Originally posted on February 22, 2017 - price and availability of particular products mentioned in this post may have changed.
Working Doesn't Have to Be a Literal Pain in the Neck
It's quitting time after a long day of hard work at your desk and your back aches, your neck is stiff, and your eyes feel like the Sahara. If this describes you, it's time to brush up on your office ergonomics and revamp your work habits so that you're working healthier.
Ergonomics is an applied science concerned with designing and arranging things to fit the human body so that people can work in a healthy, comfortable, and efficient manner. An ergonomic workspace can help prevent repetitive strain injuries that are associated with working long hours at a desk, like carpal tunnel syndrome and tendonitis.
Create an Ergonomic Workspace
The goal in creating an ergonomic workspace is to arrange everything so that your body is in a neutral position. According to the Occupational Safety and Health Administration (OSHA), a neutral body position "is a comfortable working posture in which your joints are naturally aligned. Working with the body in a neutral position reduces stress and strain on the muscles, tendons, and skeletal system and reduces your risk of developing a musculoskeletal disorder.”
- Your spine is more or less vertical, with your head and neck in line with each other. You aren't leaning forward or craning your neck.
- Your elbows and legs are both at about 90° angles, with your forearms and thighs horizontal.
- Your hands are at or below the level of your elbows and your wrists are straight.
- Your feet are flat on the floor. If your desk is too high, your feet are on a footrest.
If you work while standing, the guidelines for keeping a neutral body position are almost exactly the same. The main difference is that you should keep your legs, torso, neck, and head more-or-less in-line and vertical.
Aside from sitting or standing in a neutral position, how you have things arranged on your desk also contributes to how ergonomic your workspace is. An improperly positioned monitor or keyboard could be a major contributor to neck, arm, and wrist pain.
- You should put your monitor 18-24" (about arm's length) away from you and at or slightly below eye level.
- Your keyboard and mouse should be close together and at the right height and distance that you can keep your arms in the correct position. If you can't maintain the proper position with your keyboard on your desk, consider using a keyboard tray.
- Things you use frequently should be close enough to you that you can access them easily without reaching, things you use occasionally should be within reach, and things you don't use often should be out of the way.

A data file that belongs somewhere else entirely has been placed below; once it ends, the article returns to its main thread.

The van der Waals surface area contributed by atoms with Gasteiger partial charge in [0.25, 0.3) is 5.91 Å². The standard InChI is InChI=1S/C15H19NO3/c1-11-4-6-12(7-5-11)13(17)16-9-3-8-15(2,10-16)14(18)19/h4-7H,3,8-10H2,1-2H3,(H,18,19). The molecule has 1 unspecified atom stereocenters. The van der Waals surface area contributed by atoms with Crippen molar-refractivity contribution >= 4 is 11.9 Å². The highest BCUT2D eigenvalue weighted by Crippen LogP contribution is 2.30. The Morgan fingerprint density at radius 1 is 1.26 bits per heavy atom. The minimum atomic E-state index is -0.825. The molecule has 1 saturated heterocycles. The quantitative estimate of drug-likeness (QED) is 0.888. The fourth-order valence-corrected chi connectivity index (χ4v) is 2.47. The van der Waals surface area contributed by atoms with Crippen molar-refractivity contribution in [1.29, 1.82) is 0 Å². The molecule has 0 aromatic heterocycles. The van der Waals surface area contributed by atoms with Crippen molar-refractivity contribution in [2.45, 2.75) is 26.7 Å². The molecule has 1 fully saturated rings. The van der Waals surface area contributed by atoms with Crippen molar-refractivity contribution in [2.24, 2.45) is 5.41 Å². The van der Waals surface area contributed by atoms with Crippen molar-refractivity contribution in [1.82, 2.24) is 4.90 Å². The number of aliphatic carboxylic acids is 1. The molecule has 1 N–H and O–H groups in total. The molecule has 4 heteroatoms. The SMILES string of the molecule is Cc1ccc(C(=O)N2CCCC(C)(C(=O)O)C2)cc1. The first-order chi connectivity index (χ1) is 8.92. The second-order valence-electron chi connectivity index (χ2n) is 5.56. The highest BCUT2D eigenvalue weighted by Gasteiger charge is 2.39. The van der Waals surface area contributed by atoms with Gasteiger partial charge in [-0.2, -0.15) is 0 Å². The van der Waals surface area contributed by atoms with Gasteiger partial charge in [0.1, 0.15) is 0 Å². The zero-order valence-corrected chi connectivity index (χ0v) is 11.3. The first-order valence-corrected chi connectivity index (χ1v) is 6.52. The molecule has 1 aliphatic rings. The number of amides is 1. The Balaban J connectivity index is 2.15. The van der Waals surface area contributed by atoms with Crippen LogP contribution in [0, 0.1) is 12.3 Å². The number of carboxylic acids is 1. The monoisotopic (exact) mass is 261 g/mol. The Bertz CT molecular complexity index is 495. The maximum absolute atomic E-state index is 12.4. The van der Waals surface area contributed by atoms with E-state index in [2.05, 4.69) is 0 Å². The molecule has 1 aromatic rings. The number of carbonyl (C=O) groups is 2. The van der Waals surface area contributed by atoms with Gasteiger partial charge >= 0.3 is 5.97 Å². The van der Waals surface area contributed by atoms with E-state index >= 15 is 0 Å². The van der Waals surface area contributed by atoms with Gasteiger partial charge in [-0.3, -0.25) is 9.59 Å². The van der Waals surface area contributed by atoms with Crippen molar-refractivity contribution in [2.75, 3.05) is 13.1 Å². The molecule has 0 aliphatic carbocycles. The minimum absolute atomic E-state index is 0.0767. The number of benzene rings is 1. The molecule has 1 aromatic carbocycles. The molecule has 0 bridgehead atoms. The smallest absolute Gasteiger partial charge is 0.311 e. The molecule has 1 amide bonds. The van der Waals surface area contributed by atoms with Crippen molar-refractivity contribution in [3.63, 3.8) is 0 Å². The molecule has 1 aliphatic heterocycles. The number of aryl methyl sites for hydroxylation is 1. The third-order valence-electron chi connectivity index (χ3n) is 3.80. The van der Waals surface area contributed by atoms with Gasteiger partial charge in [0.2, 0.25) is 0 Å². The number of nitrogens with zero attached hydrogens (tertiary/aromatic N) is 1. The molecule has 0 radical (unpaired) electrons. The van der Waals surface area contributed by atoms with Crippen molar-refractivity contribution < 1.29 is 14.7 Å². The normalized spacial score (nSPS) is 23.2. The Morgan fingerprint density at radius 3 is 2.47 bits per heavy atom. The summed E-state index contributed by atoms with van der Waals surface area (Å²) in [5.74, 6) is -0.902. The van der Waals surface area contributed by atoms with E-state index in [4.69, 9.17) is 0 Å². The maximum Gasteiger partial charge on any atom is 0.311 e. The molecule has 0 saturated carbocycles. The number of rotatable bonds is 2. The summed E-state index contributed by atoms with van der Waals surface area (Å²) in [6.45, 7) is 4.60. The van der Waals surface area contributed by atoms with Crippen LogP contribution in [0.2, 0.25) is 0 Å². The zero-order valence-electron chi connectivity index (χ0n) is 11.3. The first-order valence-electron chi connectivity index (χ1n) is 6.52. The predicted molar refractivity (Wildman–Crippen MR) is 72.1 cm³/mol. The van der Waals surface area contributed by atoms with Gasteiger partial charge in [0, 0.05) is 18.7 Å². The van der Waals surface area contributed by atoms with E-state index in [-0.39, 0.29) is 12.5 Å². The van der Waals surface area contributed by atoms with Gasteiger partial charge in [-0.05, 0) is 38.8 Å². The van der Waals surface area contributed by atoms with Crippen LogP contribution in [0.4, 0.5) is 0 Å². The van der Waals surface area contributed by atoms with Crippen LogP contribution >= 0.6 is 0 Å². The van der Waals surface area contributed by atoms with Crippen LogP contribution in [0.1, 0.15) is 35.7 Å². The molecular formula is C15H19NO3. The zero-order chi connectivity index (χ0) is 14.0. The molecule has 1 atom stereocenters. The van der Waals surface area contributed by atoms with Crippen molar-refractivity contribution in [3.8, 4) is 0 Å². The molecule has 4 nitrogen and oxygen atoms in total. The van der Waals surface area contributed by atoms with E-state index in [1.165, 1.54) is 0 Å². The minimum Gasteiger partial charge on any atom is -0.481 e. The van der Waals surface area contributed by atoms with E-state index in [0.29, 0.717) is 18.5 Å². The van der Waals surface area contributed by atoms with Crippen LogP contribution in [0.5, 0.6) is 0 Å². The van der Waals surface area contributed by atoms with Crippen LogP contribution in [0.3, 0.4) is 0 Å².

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Cultivate Healthy Work Habits
Of course, creating a healthy workplace isn't just about creating an ergonomic workspace. While sitting in an ergonomic position is important for preventing unnecessary stress and strain on your body and avoiding repetitive strain injuries, it's not the only factor in working healthfully. Studies have linked excessive sitting to increased risk for heart disease, diabetes, cancer, and even depression, according to a Runner's World article. The solution to the so-called "sitting disease"? Move more.
The article cites Stuart McGill, Ph.D., director of the Spine Biomechanics Laboratory at the University of Waterloo, who states that it is important to frequently interrupt your sedentary time and change your posture often. Lest you think this means excessive time spent away from your desk, he says that "Even breaks as short as one minute can improve your health." In a Boston Globe article, Alan Hedge, a design and ergonomics professor at Cornell University, advises people to "Sit for no more than 20 minutes at a time […] and stand in one position for no more than 8 minutes. You should also take a two-minute moving break at least twice an hour to stretch or walk around."
One way to move a little more, even while sitting at your desk, is getting a seat that encourages you to move around and balance. A perch stool is a great choice. Because it allows you to tilt, rotate, and pivot while sitting, it invites you to move around and engages your core muscles to counter the slight instability of the stool. Because it's height-adjustable, you can use it with a traditional desk or a standing desk.
Standing desks, height-adjustable desks, and sit-to-stand workstations are other great options that encourage you to move more while working. Kerem Shuval, a senior research specialist at the American Cancer Society and a standing desk user, states “I find when I stand, I’m more likely to walk out of my office to talk to a colleague than call or e-mail.”
Working healthier by revamping your workspace to be ergonomic and adopting healthy work habits will keep you working pain-free and focused.